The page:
Difference between revisions of "Multi-stage (Cluster) Sampling"

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Most impact evaluations rely on a multi-stage sampling design. This is when the unit of treatment assignment differs from the unit of survey respondent. For example, for an intervention assigned at the village level (treatment villages receive an intervention, control villages do not), the first stage of the sample would be village-level, and the second stage would be household-level (to select survey respondents).  
 
Most impact evaluations rely on a multi-stage sampling design. This is when the unit of treatment assignment differs from the unit of survey respondent. For example, for an intervention assigned at the village level (treatment villages receive an intervention, control villages do not), the first stage of the sample would be village-level, and the second stage would be household-level (to select survey respondents).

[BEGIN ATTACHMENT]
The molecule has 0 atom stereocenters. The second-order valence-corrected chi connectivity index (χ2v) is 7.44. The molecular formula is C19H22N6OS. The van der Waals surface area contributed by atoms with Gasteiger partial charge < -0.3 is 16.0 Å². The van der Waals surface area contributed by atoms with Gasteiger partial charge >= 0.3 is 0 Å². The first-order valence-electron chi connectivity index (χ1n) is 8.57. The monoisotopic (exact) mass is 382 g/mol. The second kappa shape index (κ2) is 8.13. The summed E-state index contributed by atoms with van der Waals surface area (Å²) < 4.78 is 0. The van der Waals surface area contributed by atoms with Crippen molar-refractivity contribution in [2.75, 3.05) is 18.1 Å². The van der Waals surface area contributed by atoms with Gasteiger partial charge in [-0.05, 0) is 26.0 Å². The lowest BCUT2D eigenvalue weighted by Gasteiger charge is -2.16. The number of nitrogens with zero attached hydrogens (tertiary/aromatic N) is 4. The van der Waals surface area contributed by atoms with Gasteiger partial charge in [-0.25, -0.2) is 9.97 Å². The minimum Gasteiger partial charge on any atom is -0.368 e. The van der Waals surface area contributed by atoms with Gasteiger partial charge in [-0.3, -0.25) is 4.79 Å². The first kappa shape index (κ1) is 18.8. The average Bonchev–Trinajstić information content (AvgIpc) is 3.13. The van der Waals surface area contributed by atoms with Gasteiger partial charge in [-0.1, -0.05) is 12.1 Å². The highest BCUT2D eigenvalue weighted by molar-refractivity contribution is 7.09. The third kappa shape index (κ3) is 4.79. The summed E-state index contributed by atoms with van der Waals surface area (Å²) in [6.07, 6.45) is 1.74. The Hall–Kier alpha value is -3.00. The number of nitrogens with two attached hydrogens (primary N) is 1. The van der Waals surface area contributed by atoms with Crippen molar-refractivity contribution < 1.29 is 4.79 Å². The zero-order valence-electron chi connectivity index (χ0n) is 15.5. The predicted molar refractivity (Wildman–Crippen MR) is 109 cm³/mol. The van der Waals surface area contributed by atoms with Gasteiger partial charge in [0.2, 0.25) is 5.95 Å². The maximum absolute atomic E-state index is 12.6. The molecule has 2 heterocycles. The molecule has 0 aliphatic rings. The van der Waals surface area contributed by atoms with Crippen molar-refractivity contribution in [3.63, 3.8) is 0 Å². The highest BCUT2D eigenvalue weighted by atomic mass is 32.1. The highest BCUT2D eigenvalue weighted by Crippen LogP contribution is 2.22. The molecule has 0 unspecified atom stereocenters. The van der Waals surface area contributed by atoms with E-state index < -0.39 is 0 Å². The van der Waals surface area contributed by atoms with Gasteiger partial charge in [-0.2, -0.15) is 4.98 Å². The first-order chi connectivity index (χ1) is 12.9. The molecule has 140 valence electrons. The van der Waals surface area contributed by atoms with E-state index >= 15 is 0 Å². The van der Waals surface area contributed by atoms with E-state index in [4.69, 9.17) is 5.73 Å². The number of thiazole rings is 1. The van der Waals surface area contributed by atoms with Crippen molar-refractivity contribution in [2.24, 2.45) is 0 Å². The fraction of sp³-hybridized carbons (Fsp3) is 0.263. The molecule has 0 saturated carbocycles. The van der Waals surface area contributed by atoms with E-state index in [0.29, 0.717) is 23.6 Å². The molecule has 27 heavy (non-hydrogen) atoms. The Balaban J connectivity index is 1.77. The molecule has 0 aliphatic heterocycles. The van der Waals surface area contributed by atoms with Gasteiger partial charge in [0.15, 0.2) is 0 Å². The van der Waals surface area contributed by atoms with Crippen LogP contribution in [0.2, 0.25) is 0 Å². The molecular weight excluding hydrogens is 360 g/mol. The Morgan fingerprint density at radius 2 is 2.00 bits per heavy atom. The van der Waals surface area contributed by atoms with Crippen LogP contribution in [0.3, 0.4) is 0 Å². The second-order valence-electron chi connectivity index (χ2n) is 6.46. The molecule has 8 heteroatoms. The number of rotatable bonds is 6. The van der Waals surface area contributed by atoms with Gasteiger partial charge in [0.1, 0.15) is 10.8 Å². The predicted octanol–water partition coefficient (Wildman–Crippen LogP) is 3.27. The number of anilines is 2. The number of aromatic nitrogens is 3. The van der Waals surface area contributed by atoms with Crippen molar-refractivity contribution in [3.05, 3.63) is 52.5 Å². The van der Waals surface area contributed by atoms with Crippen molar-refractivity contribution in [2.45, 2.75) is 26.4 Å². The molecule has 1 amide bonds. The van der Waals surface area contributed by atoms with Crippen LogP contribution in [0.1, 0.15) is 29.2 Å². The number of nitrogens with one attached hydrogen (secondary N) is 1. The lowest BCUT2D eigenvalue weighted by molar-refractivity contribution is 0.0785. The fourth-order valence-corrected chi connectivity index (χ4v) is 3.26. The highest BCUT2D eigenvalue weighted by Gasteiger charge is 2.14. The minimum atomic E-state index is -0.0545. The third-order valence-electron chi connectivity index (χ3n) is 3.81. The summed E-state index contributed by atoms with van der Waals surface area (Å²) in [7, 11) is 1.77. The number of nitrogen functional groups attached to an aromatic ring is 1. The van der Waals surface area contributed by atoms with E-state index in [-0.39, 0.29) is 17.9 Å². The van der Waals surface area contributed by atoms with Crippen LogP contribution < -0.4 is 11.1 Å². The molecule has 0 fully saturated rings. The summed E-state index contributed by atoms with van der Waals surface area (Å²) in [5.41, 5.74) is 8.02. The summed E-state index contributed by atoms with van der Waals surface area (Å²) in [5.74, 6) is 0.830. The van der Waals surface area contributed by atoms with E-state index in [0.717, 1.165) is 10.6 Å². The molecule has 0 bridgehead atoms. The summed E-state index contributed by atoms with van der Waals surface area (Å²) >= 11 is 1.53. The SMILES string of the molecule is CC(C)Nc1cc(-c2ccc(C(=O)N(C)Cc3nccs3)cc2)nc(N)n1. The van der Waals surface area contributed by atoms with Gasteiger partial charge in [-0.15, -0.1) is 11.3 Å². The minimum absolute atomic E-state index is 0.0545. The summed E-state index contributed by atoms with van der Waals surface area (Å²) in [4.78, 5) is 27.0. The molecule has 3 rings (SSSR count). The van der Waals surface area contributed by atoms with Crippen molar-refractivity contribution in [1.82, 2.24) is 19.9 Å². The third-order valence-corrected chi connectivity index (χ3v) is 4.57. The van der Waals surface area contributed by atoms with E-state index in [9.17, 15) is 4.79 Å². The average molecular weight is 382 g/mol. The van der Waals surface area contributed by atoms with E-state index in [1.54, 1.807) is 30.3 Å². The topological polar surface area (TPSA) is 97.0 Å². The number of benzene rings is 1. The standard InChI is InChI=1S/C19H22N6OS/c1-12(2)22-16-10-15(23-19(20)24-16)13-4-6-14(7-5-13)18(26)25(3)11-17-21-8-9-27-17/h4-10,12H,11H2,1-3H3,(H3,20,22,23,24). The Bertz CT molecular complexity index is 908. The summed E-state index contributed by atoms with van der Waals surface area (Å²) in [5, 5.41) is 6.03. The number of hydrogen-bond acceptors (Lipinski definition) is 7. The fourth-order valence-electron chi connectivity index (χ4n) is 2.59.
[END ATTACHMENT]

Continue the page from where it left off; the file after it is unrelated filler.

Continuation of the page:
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== Read First ==
 
== Read First ==

Revision as of 11:50, 5 April 2018

Most impact evaluations rely on a multi-stage sampling design. This is when the unit of treatment assignment differs from the unit of survey respondent. For example, for an intervention assigned at the village level (treatment villages receive an intervention, control villages do not), the first stage of the sample would be village-level, and the second stage would be household-level (to select survey respondents).


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This article is part of the topic Sampling & Power Calculations


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